Orange is the happiest colour! Plant an orange garden.

Autumn leaves, goldfish and sunsets are all associated with the Netherland’s national colour - orange. And there are many things associated with this colour in a garden too - especially when it comes to veggie gardens. Pumpkins, naartjies, butternuts, carrots, peaches, nasturtiums, mangos and apricots are just a few of the vegetables in this happy hue that is believed to stimulate the appetite and enhance energy levels.



Orange is a confident, flamboyant colour that injects some fun into landscaping. And here are 15 orange flowering plants for a South African landscape.

African daisy (Dimorphotheca sinuata)

The African daisy is a flashy annual that brings colour and warmth to any garden. Namaqualand is famous for these bright flowers in the spring.


© Lynn Greyling

Blood lily (Scadoxus multiflorus)

When it comes to the blood lily, it is a question of quality over quantity – this plant’s inflorescence is 25cm wide and 110cm high! That’s a lot of orange at once, even though it only produces one flower a year in late summer. The blood lily requires semi-shade and makes for an interesting cut flower. The plant’s evergreen leaves are carpet-flat so be sure to plant it where it can be seen.

Bush lily (Clivia nobilis)

For those shady areas, clivias are a much loved South African garden plant.


© Liz West

Orange Cape honeysuckle (Tecoma capensis)

The Cape honeysuckle makes for a great hedge or screen. This rambling, fast-growing shrub does need some shearing to keep it in check, but that’s why landscapers love it. Its orange flowers also attract birds and butterflies.



Crane flower (Strelitzia reginae)

The inflorescence of the strelitzia’s orange and blue flowers resembles a Japanese origami crane. The strelitzia is structured and dramatic, and it is a popular indigenous species. It does, however, grow rather large so it’s best to plant it near the back of the bed.

Falling stars (Crocosmia aurea)

Life Landscapes loves falling stars for their easy-going nature and six-month flowering period. Hardy, easy to split, and partial to dappled shade, falling stars make for great ground cover and are a very giving plant, attracting lots of animal life. Aurea is latin for orange and describes its orange flowers.

©Life Green Group

©Life Green Group

Gerbera daisy (Gerbera jamesonii)

This farm blommetjie has come a long way from its roots in Barberton. Gerbera daisies are one of the most cheerful plants in the world, so understandably also one of the most popular. There are attractive salmon- and peach-coloured varieties that deviate from the original red. However, those looking to naturescape should avoid using hybridised varieties, as these have little ecological purpose in a garden.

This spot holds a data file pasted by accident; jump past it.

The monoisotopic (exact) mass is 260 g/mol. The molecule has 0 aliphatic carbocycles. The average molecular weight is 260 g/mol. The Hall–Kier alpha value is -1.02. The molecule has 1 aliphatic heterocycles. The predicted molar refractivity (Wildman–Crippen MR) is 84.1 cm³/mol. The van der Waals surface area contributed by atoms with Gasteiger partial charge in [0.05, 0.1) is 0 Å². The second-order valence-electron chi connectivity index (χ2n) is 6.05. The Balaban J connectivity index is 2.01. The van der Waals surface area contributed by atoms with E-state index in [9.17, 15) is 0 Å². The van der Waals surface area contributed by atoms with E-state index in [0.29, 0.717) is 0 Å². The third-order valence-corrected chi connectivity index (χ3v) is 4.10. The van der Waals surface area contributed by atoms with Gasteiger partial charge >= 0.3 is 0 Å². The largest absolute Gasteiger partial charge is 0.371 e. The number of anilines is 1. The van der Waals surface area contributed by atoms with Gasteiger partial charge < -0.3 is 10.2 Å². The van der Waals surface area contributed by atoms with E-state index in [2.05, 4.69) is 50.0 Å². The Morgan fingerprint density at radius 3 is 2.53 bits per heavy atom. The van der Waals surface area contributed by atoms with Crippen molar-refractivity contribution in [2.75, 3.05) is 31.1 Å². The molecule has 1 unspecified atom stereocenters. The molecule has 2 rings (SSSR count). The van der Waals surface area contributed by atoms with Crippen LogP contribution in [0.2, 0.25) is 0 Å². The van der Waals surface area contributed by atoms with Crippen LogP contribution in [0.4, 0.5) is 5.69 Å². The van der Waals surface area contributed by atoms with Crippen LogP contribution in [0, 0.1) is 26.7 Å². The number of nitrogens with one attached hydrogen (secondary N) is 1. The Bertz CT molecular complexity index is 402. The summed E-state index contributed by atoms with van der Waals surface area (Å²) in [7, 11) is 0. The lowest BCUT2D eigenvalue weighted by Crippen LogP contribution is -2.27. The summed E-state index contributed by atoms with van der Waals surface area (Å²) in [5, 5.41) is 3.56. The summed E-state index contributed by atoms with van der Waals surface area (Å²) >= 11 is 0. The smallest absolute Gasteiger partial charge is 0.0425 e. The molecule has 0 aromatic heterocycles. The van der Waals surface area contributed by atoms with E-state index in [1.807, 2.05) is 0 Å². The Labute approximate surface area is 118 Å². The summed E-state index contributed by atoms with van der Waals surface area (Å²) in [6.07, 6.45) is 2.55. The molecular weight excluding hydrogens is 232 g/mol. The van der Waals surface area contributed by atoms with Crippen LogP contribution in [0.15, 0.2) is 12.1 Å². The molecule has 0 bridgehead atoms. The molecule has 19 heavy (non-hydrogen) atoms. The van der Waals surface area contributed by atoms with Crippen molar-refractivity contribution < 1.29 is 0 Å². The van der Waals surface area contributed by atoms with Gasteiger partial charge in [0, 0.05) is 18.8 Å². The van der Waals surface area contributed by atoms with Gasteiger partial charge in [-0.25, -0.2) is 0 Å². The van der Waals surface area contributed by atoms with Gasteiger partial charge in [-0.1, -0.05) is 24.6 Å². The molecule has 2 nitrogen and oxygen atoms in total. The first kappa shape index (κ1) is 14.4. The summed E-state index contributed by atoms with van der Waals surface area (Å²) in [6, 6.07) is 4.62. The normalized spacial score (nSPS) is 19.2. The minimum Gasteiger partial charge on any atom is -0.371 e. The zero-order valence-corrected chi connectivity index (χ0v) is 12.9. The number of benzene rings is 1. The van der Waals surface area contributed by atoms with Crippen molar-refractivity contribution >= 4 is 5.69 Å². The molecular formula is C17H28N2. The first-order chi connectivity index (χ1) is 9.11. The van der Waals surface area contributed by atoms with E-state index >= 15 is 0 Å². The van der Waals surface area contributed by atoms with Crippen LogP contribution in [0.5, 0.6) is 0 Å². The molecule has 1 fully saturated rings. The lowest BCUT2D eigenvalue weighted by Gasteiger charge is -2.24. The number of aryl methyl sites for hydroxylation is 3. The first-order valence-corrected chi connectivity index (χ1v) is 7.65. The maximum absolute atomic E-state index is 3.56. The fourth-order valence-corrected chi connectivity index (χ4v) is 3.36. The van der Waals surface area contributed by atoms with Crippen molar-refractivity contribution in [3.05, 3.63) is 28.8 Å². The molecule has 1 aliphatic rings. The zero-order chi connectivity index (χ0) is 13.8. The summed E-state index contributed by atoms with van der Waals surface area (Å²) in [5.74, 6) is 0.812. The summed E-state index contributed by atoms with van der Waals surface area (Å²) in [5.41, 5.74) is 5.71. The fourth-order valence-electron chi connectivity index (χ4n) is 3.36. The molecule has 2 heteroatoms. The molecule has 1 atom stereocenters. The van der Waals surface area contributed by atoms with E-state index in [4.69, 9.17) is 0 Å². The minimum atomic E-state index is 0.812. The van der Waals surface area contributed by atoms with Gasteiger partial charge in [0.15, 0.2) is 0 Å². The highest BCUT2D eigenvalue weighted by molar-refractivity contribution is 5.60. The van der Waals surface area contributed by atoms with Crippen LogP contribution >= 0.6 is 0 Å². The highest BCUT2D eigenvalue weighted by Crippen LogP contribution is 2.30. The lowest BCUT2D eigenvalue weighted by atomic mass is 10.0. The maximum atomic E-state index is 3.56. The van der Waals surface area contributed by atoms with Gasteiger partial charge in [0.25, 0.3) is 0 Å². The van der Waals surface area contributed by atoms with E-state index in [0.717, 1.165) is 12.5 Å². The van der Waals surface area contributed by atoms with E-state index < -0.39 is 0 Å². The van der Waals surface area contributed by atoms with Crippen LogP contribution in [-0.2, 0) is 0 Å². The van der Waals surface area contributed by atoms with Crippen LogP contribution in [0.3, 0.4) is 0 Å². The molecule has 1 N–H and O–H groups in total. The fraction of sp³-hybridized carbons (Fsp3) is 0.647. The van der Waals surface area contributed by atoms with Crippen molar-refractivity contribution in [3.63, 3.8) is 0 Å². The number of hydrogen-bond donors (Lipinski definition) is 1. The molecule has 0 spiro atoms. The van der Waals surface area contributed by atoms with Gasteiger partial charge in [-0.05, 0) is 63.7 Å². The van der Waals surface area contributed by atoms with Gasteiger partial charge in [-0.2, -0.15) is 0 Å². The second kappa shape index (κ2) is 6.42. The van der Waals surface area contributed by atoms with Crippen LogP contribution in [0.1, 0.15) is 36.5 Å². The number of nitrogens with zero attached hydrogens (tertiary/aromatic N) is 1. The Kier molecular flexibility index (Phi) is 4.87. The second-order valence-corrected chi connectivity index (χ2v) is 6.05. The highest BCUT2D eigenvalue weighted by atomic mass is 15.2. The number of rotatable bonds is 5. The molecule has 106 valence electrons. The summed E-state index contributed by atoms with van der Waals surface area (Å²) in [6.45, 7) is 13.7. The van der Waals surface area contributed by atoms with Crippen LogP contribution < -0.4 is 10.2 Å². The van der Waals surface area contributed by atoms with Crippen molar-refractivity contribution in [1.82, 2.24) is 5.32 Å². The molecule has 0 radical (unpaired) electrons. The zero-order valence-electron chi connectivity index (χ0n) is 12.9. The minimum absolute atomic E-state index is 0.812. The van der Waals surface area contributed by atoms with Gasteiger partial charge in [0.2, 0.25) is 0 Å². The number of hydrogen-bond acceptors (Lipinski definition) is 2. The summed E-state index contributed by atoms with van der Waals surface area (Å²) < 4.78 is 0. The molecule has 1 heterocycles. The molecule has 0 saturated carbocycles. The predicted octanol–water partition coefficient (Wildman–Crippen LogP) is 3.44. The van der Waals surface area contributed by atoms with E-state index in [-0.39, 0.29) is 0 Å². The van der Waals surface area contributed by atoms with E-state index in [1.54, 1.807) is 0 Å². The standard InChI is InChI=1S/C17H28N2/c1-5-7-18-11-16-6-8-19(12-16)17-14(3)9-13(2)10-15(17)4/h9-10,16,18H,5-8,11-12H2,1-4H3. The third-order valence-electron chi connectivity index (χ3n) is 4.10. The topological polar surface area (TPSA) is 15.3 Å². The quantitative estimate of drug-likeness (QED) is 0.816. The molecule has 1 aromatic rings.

Orange tritonia (Tritonia nelsonii)

No orange garden or veld garden is complete without the Highveld’s delicate orange tritonia. This grassy plant has small pumpkin-coloured blossoms, and its slender disposition is often overshadowed by the grasses, so do plant it near the front of the bed. In our water-scarce country, it is a water-wise choice.

Paintbrush lily (Scadoxus puniceus)

What would an orange planting palette be without the burning orange flowers of the paintbrush lily? This is one of the most striking tropical plants as it produces a large paintbrush-like blossom in spring! It’s perfect for any tropical Durban garden.


© Purves. M

Pillans’ watsonia (Watsonia pillansii)

This is a very popular garden plant countrywide, but particularly in the Western Cape. It is hardy with bright naartjie-orange flowers and a neat look. The Watsonia pillansii grows well in grasslands and can be planted in rocky outcrops and up banks.

Orange pincushion (Leucospermum cordifolium)

The pincushion forms a lovely symmetrical bush that is decorated with pincushion-like flowers, so it doesn’t take much imagination to work out how it got its name. The pincushion is an iconic fynbos flower and a must-have in a Cape Town garden. This shrub has a sunny disposition and, like the majority of fynbos species, it likes soil with a low pH, so be careful not to overfertilise.


© Cs California

Red-hot poker (Kniphofia moench)

The kniphofia is a winter flowering plant that will brighten up your garden in the cooler months. It is a useful naturescaping plant choice, as it provides pollen and nectar for birds and bees when very little else is flowering. Kniphofias come in a variety of hot colours from lime green and yellow, to red and, of course, orange. Did you know that 67% of the kniphofia species in Africa occur in South Africa’s Eastern Cape region and there are species of kniphofia that occur in all nine of our country’s provinces? This plant also repels snakes, which is good news for any ophidiophobes.


© Life Green Group

Orange terracotta gazania (Gazania krebsiana)

This striking perennial also hails from Namaqualand, and is a popular garden specimen that has a long lasting flowering period from August to January.

Wild dagga (Leonotis leonurus)

Wild dagga grows countrywide and is a pioneer species in certain areas. This ambrosial plant is a must-have in any orange-themed garden and is particularly ideal if you wish to attract sunbirds. Of the three colour variations - bright orange, apricot and white - the orange plants are the most common as sunbirds are its pollinator and these birds prefer hotter colours.


© Julio Reis


And it’s not a hot-coloured garden without aloes because most aloes produce an orange flower in the winter. Here are four species that will be sure to warm up your garden:

  • Mountain aloe (Aloe marlothii)
  • Bitter aloe (Aloe ferox)
  • Cooper’s aloe (Aloe cooperi)
  • Krantz aloe (Aloe arborescens)

© Life Green Group